Dismiss Notice
Join Physics Forums Today!
The friendliest, high quality science and math community on the planet! Everyone who loves science is here!

Interference and photons

  1. Sep 22, 2007 #1
    What is the current interpretation of the interference of two plane waves in the photon picture?

    Does a photon still possess the properties of its plane wave form? What is the meaning of the intensity maxima and minima?
  2. jcsd
  3. Sep 23, 2007 #2
    Photon is a quantum particle. So, the propagation of its wave function is described by the Schroedinger equation. If you solve this equation for the double-slit configuration, and if you take the square of the photon's wavefunction in the vicinity of the photographic plate, you'll obtain the same sequence of maxima and minima which is measured in experiment and which is called the interference picture.

    The (quantum) mechanism of formation of the interference picture is the same for one photon and for the flux of billions of photons that we normally call the light wave.

  4. Sep 23, 2007 #3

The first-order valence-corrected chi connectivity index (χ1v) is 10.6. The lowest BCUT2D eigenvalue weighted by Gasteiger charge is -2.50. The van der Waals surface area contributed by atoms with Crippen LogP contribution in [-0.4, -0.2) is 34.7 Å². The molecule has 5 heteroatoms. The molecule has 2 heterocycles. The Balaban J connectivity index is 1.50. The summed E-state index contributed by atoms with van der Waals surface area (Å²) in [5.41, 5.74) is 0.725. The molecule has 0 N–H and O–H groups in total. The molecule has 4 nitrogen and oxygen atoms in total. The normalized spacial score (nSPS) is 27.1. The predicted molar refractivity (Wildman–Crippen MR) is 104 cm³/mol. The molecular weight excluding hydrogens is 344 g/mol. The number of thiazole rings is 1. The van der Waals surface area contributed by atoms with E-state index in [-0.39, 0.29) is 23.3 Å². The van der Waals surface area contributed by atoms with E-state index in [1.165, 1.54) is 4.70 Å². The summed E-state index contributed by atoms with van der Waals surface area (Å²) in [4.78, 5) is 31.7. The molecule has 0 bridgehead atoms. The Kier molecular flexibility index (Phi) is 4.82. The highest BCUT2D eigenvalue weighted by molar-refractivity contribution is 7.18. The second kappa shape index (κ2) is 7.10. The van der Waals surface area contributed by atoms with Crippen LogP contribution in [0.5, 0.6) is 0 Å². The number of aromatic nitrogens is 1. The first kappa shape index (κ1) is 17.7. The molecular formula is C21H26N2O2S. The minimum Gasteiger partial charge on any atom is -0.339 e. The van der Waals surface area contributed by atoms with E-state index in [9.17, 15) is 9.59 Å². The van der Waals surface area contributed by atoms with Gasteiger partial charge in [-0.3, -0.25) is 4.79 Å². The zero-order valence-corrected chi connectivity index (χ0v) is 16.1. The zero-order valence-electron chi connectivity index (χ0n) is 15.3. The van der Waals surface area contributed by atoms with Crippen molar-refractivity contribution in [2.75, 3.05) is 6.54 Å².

Okay, so a single photon exhibits all the maxima and minima simultaneously? What about the photon wavefunction just before and just after the two slits?
  5. Sep 23, 2007 #4
    There is no consensus for the interpretation. We have phrases like superposition, decoherence, multiple universes, Copenhagen interpretation, hidden variables. These are all interpretations (or refusals to interpret), and arguments on which is best still rage.
  6. Sep 23, 2007 #5


    User Avatar
    Staff Emeritus
    Science Advisor
    Education Advisor

    If you have access, this is a good paper to read:

    T. Marcella, Eur. J. Phys. v.23, p.615 (2002).

  7. Sep 23, 2007 #6
    Of course, just shooting one photon through the slits once you'll not get the interference picture. To get maxima an minima you'll need to repeat this experiment many times. But it seems that each photon "knows" about interference and it has a higher chance to fall into the "maximum" area than into the "minimum" area.

    In most optics textbooks you can find a picture of EM wave passing through two slits. The (real part of) wavefunction looks exactly the same. You can also use the Huygens principle to find it qualitatively.

  8. Sep 26, 2007 #7
    Thanks, all. I would be interested in any reference which solves Schrodinger's equation for a photon going through 2 or more slits. TIA.
  9. Sep 26, 2007 #8

    You can find discussions of the double-slit interference based on the Huygens principle in any optics textbook. The same arguments are qualitatively valid for photon's wave function satisfying the Schroedinger equation. Also you can take a look at Feynman's books and lectures. It was his favorite topic.

Share this great discussion with others via Reddit, Google+, Twitter, or Facebook